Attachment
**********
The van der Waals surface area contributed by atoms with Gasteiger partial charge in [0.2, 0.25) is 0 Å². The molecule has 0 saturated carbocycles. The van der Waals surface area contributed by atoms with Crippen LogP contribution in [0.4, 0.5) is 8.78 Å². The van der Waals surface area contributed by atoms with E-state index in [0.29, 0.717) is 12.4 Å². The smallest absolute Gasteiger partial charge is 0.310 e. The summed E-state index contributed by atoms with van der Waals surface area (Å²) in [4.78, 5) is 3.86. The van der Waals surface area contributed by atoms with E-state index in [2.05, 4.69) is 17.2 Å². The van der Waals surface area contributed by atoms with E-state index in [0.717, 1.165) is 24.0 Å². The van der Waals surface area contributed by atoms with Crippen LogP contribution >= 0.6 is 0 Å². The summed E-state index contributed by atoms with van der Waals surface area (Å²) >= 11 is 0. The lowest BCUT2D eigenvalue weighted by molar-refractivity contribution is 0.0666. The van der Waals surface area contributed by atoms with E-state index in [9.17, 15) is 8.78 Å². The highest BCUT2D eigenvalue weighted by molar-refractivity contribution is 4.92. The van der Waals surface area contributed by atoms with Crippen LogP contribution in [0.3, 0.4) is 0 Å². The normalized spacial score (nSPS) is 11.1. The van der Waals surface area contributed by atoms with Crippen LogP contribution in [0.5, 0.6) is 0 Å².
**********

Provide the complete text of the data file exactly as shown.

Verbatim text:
The van der Waals surface area contributed by atoms with Gasteiger partial charge in [0.2, 0.25) is 0 Å². The molecule has 0 saturated carbocycles. The van der Waals surface area contributed by atoms with Crippen LogP contribution in [0.4, 0.5) is 8.78 Å². The van der Waals surface area contributed by atoms with E-state index in [0.29, 0.717) is 12.4 Å². The smallest absolute Gasteiger partial charge is 0.310 e. The summed E-state index contributed by atoms with van der Waals surface area (Å²) in [4.78, 5) is 3.86. The van der Waals surface area contributed by atoms with E-state index in [2.05, 4.69) is 17.2 Å². The van der Waals surface area contributed by atoms with E-state index in [0.717, 1.165) is 24.0 Å². The van der Waals surface area contributed by atoms with Crippen LogP contribution >= 0.6 is 0 Å². The summed E-state index contributed by atoms with van der Waals surface area (Å²) >= 11 is 0. The lowest BCUT2D eigenvalue weighted by molar-refractivity contribution is 0.0666. The van der Waals surface area contributed by atoms with E-state index in [9.17, 15) is 8.78 Å². The highest BCUT2D eigenvalue weighted by molar-refractivity contribution is 4.92. The van der Waals surface area contributed by atoms with Crippen LogP contribution in [0.3, 0.4) is 0 Å². The normalized spacial score (nSPS) is 11.1. The van der Waals surface area contributed by atoms with Crippen LogP contribution in [0.5, 0.6) is 0 Å².